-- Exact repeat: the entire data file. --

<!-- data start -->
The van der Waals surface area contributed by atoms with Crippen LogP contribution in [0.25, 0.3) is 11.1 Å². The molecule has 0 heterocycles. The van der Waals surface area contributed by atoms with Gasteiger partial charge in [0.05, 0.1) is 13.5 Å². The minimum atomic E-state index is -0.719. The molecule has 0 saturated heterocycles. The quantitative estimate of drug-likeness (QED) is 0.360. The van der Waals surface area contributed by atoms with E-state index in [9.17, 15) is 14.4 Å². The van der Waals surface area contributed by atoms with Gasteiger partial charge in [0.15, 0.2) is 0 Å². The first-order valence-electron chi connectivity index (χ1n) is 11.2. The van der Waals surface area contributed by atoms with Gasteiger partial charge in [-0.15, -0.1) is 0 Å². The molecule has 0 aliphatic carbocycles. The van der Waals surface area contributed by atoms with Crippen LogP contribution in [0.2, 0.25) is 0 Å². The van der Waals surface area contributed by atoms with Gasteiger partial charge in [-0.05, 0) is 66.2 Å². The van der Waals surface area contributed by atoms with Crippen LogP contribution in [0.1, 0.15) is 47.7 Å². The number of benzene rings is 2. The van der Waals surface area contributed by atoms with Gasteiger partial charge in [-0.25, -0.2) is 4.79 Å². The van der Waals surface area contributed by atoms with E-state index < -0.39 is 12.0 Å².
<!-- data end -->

The van der Waals surface area contributed by atoms with Crippen LogP contribution in [0.25, 0.3) is 11.1 Å². The molecule has 0 heterocycles. The van der Waals surface area contributed by atoms with Gasteiger partial charge in [0.05, 0.1) is 13.5 Å². The minimum atomic E-state index is -0.719. The molecule has 0 saturated heterocycles. The quantitative estimate of drug-likeness (QED) is 0.360. The van der Waals surface area contributed by atoms with E-state index in [9.17, 15) is 14.4 Å². The van der Waals surface area contributed by atoms with Gasteiger partial charge in [0.15, 0.2) is 0 Å². The first-order valence-electron chi connectivity index (χ1n) is 11.2. The van der Waals surface area contributed by atoms with Gasteiger partial charge in [-0.15, -0.1) is 0 Å². The molecule has 0 aliphatic carbocycles. The van der Waals surface area contributed by atoms with Crippen LogP contribution in [0.2, 0.25) is 0 Å². The van der Waals surface area contributed by atoms with Gasteiger partial charge in [-0.05, 0) is 66.2 Å². The van der Waals surface area contributed by atoms with Crippen LogP contribution in [0.1, 0.15) is 47.7 Å². The number of benzene rings is 2. The van der Waals surface area contributed by atoms with Gasteiger partial charge in [-0.25, -0.2) is 4.79 Å². The van der Waals surface area contributed by atoms with E-state index < -0.39 is 12.0 Å².